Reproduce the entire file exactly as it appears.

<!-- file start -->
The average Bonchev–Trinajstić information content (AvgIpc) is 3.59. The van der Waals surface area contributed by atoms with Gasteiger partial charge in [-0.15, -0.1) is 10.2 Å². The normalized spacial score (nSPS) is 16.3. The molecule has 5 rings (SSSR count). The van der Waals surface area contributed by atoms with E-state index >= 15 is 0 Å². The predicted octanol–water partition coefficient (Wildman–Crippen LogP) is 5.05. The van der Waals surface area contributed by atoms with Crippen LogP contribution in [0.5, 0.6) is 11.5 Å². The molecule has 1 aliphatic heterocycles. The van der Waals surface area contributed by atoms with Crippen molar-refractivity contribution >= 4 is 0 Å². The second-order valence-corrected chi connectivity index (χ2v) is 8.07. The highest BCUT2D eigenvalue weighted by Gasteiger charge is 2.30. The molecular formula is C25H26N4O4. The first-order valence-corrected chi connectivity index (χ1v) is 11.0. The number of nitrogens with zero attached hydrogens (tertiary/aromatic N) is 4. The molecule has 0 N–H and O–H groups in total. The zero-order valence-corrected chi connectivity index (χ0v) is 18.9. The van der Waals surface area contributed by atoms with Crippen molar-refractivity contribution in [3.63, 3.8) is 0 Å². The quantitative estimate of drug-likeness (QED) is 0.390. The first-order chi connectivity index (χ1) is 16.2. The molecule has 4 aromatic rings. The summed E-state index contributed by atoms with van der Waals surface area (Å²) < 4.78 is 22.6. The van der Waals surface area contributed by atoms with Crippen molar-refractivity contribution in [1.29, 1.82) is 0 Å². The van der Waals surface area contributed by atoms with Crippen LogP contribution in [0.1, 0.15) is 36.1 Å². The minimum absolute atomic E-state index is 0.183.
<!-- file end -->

The average Bonchev–Trinajstić information content (AvgIpc) is 3.59. The van der Waals surface area contributed by atoms with Gasteiger partial charge in [-0.15, -0.1) is 10.2 Å². The normalized spacial score (nSPS) is 16.3. The molecule has 5 rings (SSSR count). The van der Waals surface area contributed by atoms with E-state index >= 15 is 0 Å². The predicted octanol–water partition coefficient (Wildman–Crippen LogP) is 5.05. The van der Waals surface area contributed by atoms with Crippen LogP contribution in [0.5, 0.6) is 11.5 Å². The molecule has 1 aliphatic heterocycles. The van der Waals surface area contributed by atoms with Crippen molar-refractivity contribution >= 4 is 0 Å². The second-order valence-corrected chi connectivity index (χ2v) is 8.07. The highest BCUT2D eigenvalue weighted by Gasteiger charge is 2.30. The molecular formula is C25H26N4O4. The first-order valence-corrected chi connectivity index (χ1v) is 11.0. The number of nitrogens with zero attached hydrogens (tertiary/aromatic N) is 4. The molecule has 0 N–H and O–H groups in total. The zero-order valence-corrected chi connectivity index (χ0v) is 18.9. The van der Waals surface area contributed by atoms with Crippen molar-refractivity contribution in [3.63, 3.8) is 0 Å². The quantitative estimate of drug-likeness (QED) is 0.390. The first-order chi connectivity index (χ1) is 16.2. The molecule has 4 aromatic rings. The summed E-state index contributed by atoms with van der Waals surface area (Å²) < 4.78 is 22.6. The van der Waals surface area contributed by atoms with Crippen molar-refractivity contribution in [1.29, 1.82) is 0 Å². The van der Waals surface area contributed by atoms with Crippen LogP contribution in [0.1, 0.15) is 36.1 Å². The minimum absolute atomic E-state index is 0.183.